There are 3 types of Spasmodic Dysphonia, the two most common being Adductor Spasmodic Dysphonia, and Abductor Spasmodic Dysphonia. Adductor SD is the most common form, and in brief it is when your vocal cords do not open when you go to talk. Abductor SD is less common, and it is when you have spasms in your voice when your vocal cords open and you try to speak.

I have Abductor Spasmodic Dysphonia. According the National Spasmodic Dysphonia Association, “Spasms in the abductor muscles cause the vocal folds to remain open for a longer duration than should normally occur on these sound combinations. This results in the voice taking longer to complete the voiceless sounds, which makes the speaker sound “breathy.” AbSD causes problems with the production of “voiceless” speech sounds, which normally sound “airy” or “breathy” when produced.”

 Examples of “voiceless” speech sounds are:

• “f” as in funny,

• “k” as in kite or cat, 

• “t” as in top,

• “h” as in hello, 

• “th” as in thank you, and 

• “s” as in master

So now that I know what I have, how do I fix it? Spasmodic Dysphonia is something that unfortunately for me will never go away, and there is no none cure. After being diagnosed with Spasmodic Dysphonia I was referred to a Speech Language Pathologist. Prior to receiving speech therapy, I had to be evaluated. I was told that within the first 2-3 sessions of therapy, they would be able to see if I would continue with it, or if I would need to take more drastic measures- which included getting Botox in the neck every 3 months.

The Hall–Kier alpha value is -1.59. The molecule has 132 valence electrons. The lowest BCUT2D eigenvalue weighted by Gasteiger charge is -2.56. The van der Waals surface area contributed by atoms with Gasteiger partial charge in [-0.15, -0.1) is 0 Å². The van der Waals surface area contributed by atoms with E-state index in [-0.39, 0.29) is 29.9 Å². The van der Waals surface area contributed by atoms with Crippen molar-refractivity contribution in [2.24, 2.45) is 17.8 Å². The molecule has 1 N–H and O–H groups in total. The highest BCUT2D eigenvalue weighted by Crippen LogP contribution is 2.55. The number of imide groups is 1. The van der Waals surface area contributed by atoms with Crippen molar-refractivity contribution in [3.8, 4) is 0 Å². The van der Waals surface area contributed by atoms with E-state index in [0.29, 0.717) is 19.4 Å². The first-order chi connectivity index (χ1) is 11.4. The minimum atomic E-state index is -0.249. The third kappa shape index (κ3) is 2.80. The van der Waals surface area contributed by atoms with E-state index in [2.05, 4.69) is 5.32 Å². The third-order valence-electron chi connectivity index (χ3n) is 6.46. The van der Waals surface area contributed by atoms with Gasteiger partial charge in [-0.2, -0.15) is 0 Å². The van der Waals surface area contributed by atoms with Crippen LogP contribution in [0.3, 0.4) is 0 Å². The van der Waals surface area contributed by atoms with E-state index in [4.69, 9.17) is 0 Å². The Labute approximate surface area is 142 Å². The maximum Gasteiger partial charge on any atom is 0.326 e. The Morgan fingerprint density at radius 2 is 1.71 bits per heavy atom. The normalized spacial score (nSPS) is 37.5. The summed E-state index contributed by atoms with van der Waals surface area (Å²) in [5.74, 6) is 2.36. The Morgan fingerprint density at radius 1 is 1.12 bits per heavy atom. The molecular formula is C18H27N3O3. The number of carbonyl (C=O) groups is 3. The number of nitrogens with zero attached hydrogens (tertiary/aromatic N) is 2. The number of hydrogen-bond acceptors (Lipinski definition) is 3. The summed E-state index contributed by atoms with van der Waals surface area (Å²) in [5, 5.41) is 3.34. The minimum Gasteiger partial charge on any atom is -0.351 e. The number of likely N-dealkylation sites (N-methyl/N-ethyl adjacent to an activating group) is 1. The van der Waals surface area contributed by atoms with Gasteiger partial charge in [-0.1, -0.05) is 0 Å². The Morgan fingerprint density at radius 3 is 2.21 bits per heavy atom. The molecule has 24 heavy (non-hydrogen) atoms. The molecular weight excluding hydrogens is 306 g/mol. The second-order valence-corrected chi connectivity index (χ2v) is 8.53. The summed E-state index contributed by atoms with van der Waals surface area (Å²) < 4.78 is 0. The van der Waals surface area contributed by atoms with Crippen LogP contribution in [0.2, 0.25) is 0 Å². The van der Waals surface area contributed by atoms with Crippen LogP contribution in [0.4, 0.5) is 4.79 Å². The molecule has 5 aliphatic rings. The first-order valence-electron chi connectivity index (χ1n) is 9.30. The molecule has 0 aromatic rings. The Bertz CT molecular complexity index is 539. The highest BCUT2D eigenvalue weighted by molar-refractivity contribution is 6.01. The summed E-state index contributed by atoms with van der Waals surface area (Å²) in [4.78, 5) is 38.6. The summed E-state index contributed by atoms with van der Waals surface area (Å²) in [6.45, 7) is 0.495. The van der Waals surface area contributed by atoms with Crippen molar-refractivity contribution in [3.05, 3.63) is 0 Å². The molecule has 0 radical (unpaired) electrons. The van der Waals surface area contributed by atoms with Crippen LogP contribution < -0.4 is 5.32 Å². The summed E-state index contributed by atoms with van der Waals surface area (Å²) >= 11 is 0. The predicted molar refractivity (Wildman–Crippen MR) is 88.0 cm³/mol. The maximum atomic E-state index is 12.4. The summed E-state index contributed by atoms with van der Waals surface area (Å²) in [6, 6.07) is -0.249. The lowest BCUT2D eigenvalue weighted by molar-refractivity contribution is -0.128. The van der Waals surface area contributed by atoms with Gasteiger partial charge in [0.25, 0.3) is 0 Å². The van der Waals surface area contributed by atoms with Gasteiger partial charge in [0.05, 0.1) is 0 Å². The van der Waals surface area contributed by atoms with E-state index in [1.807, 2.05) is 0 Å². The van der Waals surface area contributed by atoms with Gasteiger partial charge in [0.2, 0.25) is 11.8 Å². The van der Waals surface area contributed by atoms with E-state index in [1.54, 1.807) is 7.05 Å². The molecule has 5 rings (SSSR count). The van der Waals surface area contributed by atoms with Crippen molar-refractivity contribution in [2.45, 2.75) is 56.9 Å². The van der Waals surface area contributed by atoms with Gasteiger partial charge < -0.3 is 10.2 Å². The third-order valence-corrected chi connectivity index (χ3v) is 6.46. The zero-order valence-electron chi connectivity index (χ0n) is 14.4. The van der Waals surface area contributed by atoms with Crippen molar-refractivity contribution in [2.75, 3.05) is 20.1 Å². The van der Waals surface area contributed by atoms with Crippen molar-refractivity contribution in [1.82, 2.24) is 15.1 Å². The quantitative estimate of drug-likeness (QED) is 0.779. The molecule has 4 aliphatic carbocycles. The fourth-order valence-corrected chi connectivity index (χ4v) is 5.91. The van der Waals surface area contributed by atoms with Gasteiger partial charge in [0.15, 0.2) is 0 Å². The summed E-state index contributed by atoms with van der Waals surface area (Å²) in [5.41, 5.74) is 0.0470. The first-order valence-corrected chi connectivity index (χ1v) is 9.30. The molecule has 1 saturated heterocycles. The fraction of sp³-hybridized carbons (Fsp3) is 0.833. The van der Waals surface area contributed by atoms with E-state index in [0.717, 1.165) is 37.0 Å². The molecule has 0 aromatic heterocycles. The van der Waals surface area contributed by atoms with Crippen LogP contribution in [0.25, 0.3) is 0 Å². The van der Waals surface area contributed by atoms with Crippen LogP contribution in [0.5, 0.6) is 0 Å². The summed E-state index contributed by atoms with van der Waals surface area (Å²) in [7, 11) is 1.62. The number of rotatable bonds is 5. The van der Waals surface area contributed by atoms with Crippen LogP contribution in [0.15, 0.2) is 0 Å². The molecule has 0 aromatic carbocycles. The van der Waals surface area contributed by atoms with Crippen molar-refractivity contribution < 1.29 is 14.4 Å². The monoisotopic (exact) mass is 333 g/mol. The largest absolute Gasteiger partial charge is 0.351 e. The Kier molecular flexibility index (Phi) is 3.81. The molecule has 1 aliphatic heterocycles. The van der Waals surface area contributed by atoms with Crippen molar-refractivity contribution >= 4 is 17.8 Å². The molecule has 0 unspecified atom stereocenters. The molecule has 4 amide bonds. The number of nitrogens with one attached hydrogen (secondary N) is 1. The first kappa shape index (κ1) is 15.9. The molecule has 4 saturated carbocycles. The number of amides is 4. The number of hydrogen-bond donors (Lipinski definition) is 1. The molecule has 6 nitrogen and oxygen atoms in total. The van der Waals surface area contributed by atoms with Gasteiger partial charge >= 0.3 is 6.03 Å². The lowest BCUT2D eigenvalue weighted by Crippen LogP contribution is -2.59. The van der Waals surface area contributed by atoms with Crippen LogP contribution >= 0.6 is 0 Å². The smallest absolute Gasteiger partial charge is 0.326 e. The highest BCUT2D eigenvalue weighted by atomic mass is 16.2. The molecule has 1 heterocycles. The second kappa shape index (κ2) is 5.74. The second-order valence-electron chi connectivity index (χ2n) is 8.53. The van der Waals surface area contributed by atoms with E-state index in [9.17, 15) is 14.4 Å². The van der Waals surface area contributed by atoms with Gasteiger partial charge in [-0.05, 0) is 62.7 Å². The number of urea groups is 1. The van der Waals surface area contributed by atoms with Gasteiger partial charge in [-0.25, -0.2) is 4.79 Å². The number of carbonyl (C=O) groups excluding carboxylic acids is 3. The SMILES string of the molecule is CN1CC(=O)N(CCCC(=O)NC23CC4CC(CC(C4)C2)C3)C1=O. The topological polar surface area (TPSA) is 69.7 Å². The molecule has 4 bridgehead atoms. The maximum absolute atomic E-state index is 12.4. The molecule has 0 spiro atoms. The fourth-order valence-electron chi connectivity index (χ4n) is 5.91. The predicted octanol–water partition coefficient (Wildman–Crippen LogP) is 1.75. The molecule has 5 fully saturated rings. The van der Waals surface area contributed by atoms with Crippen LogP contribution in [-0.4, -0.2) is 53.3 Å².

That was really hard to hear. There are no specialists locally in Santa Barbara that do this, so I would have to go down to UCLA to get the shots. They also only last 3 months, so I would have to get them 4 times a year. I was then informed that some people have allergic reactions to the Botox, which can cause them to lose their voice completely for 3 months. Sounds fantastic doesn’t it? In more severe cases if the speech therapy and Botox don’t work, there are surgeries on the vocal cord that can be performed, but that can often times cause more harm than good, and lead to additional permanent damage.

I asked my SLP about anti-depressants and anti-anxiety medications to find out if taking those might help me to “relax” making it be “easier” for me to talk and others actually be able to understand what I am saying. Unfortunately, there is not much research that shows the affects those medications have on Spasmodic Dysphonia. It also ultimately depends on the person. They might work for some people, and they might not work for others. 

I left my evaluation feeling pretty discouraged. I cried for a while, and then cried some more. You have no idea how frustrating it is to have everyone I talk to not be able to understand what I am saying. I am constantly having to raise my voice and yell, making me even more stressed and anxious and frustrated.  The picture below was taken off of my intake forms. All of these symptoms are what I experience on a daily basis.

I start speech therapy in a few weeks and will be having a follow up post on what happens during that process. If you know anyone who has Spasmodic Dysphonia, or you yourself have it, please reach out to me. I would love to connect with you and hear your story and treatment plan.